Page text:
During preschool, children learn to name to name the letters of the alphabet. For example, they learn to say “ᾱy” when they see the symbols “A” or “a,” and to say “ēē” when they see the symbol “E” or “e.”  However, when they begin formal reading instruction and learn to sound out words, they learn that vowels may have different sounds.  Sometimes the vowel sound is the same as the letter name (the “ᾱy” sound in the word “cake”), but at other times the sound is different (the short “ᾰ” in the word “cat” or the silent “e” in the word “cake”). The previous behavior of saying the name of each letter no longer works routinely when they sound out words.

Assessments of inhibition during the preschool years predict children’s later academic achievement.

Is There a Game that Helps Children to Practice Inhibition?

One familiar game that can help children to practice inhibition is “Simon Says.”  To play Simon Says, children copy what the adult does, but only if the action is preceded by the words “Simon Says.” Therefore, if the adult said, “Simon says, touch your knees,” the children would touch their knees.  However, if the adult only said, “Touch your nose,” the children would not touch their noses, because Simon didn’t say to do it. This requires children to inhibit doing what they see the adult doing and saying.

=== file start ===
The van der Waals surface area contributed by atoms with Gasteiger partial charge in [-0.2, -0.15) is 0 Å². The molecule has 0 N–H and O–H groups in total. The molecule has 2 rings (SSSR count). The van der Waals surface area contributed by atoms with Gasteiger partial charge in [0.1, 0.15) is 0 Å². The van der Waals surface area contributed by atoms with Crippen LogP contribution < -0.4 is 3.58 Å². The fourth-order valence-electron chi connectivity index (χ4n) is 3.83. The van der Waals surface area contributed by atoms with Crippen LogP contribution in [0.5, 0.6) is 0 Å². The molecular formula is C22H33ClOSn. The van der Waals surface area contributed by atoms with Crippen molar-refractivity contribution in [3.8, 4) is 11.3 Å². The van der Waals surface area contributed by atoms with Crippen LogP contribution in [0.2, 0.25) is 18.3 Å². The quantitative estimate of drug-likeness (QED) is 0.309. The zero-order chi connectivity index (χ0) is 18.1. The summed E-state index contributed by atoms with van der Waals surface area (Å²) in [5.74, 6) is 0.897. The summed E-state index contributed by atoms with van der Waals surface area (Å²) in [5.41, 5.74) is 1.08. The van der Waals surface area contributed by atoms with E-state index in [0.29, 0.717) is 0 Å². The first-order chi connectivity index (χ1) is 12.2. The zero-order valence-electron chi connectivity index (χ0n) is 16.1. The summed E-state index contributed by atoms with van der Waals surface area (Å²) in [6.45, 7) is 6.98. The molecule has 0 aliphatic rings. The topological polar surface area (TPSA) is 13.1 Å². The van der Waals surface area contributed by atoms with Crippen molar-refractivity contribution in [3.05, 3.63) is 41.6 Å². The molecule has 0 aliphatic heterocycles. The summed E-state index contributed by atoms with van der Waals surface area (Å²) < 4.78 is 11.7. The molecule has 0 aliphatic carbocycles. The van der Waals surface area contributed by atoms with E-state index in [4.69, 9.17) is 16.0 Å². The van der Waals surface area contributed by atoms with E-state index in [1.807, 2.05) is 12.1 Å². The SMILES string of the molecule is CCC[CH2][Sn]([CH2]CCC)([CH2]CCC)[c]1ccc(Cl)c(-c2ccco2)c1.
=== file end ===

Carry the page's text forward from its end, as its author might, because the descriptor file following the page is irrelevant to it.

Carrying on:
Children’s ability to inhibit behaviors does improve during the preschool and early grade school years. However, there are ways that may give children practice with inhibition. One way we are investigating is though participation in a preschool music program.

Why Would a Preschool Music Program Enhance Young Children’s Inhibition?

Suppose you gave a group of children drums to play. You would get a headache if they started banging them in free form. Instead, when they are taught to play the drums, you teach them to inhibit this random drumming behavior and to learn to play their drums with a steady rhythm and to a beat.  This requires inhibition.

Jennifer Bugos and I are studying the impact of a preschool music program she developed on young children’s cognitive development, and we included measures of children’s inhibition. Our early results (Bugos & DeMarie, 2017) revealed more improvement in children’s inhibition for those children enrolled in the preschool music program than for those enrolled in the Lego-building control condition. With a grant from NEA, we are offering and assessing the impact of a 10-week program with children enrolled in Head Start.